Monday, April 20, 2015

Holocaust-lite: Roberto Faenza and Edith Bruck scamper down memory lane in ANITA B.

Its poster heralds this new film as coming from "the producers of Life Is Beautiful." That alone could send many of us running for the hills, as it brings back memories of a truly appalling movie, as well as of one of the most embarrassing acceptance speeches/performances in the history of the Oscars. I might not have bothered watching nor covering this new film, except that I am an admirer of its director, Roberto Faenza, who earlier gave us Someday This Pain Will Be Useful to You, and his still-unreleased-in-the-USA, The Soul Keeper.

I have interviewed Signore Faenza (shown at right) and heard him speak quite intelligently and well about various matters concerning filmmaking here and abroad, and so -- even though the man is credited as both directing and helping to write ANITA B. (along with others, including Edith Bruck, the woman upon whose supposedly autobiographical novel the film is based) -- I cannot help but think that this may have been simply a for-hire project for the talented filmmaker.

Whatever. The end result is something bizarre in the extreme: a kind of fairy-tale, post-Holocaust film in which its mis-cast leading lady, playing a young Holocaust survivor, keeps a smile on her face through thick, thin and otherwise, while insisting that everyone around her -- including a two-year-old child -- learn and/or remember what happened during those terrible times.

That actress, a young woman named Eline Powell (above, who was much better in a smaller role in last year's Private Peaceful), tries her best to get a handle on her character, but as composited by the various writers, she seems more like a girl who stumbled in from some Disney-level fairy-tale and has decided to act as a therapeutic cheerleader in getting her surviving friends and family to face up to things.

The movie is not uninteresting, so far as it offers up a rather wide range of incidents in the lives of Jewish Holocaust survivors in the immediate post-war years. Yet almost all of these incidents come across as overly sanitized and thus not very believable.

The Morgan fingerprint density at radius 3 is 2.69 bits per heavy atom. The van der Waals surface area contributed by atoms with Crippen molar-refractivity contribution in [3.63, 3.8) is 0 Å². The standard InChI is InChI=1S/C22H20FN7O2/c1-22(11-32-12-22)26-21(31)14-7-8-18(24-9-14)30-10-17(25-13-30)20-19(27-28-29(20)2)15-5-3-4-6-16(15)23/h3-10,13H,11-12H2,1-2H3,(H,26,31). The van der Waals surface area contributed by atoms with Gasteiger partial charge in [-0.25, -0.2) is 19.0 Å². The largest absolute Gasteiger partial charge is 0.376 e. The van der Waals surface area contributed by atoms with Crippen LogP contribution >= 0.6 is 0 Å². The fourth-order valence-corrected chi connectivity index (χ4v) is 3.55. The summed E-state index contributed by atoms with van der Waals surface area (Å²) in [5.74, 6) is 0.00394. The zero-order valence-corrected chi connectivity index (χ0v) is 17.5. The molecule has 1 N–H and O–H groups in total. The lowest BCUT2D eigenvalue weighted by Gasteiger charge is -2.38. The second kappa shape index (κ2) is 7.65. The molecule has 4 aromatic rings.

Further, the screenplay manages to over-explain and over-do just about everything we see and hear. This might be serviceable for younger viewers who have little knowledge of history and World War II, but for those of us who do, the film quickly grows tiresome.

Certain lines stand out like the proverbial sore thumbs: "What wrong with being Jewish?!" asks Holocaust-surviving Anita, when her aunt suggests not parading this fact before the new Russian conquerors. Since our girl has been warned about this previously, you begin to wonder if the character has a death wish or has maybe come out of the concentration camp with a few marbles missing.

In addition. the movie tackles everything from the Holocaust to teenage sex, pregnancy and abortion in an utterly simplistic, storybook manner. If this is really how Ms Bruck (née Steinschreiber, who now lives and works in Italy) recalls her history, there is something drastically wrong.

Perhaps the resulting film is more due to its producers' insisting on a Hollywood-ification of Bruck's story. Once you've seen the movie (if you do), click here to read a bit about what really happened -- without the feel-good, fairy-tale overlay. Unlike Life Is Beautiful, which -- for all its glossy, big-budget look -- proved a poor attempt at turning the Holocaust into a feel-good film, Anita B. seems less offensive than just plain silly.

The movie -- via DigiNext and Four-of-a-Kind Productions and running just 88 minutes -- opens this Friday, April 24, in New York City at the Quad Cinema and on April 30 at the Pelham Picture House.


Frank McGinty said...

Finally, I know I'am not alone in feeling that 'Life is Beautiful' was completely overrated. I would be interested to read your opinions on Paolo Sorrentino's 'The Great Beauty' if you get the chance.

James van Maanen said...

Thanks for commenting, Frank, and you can find my thoughts on The Great Beauty here:

I just finished reading your piece on London Boulevard, another movie I enjoyed more than many critics. I shall have to read more of you!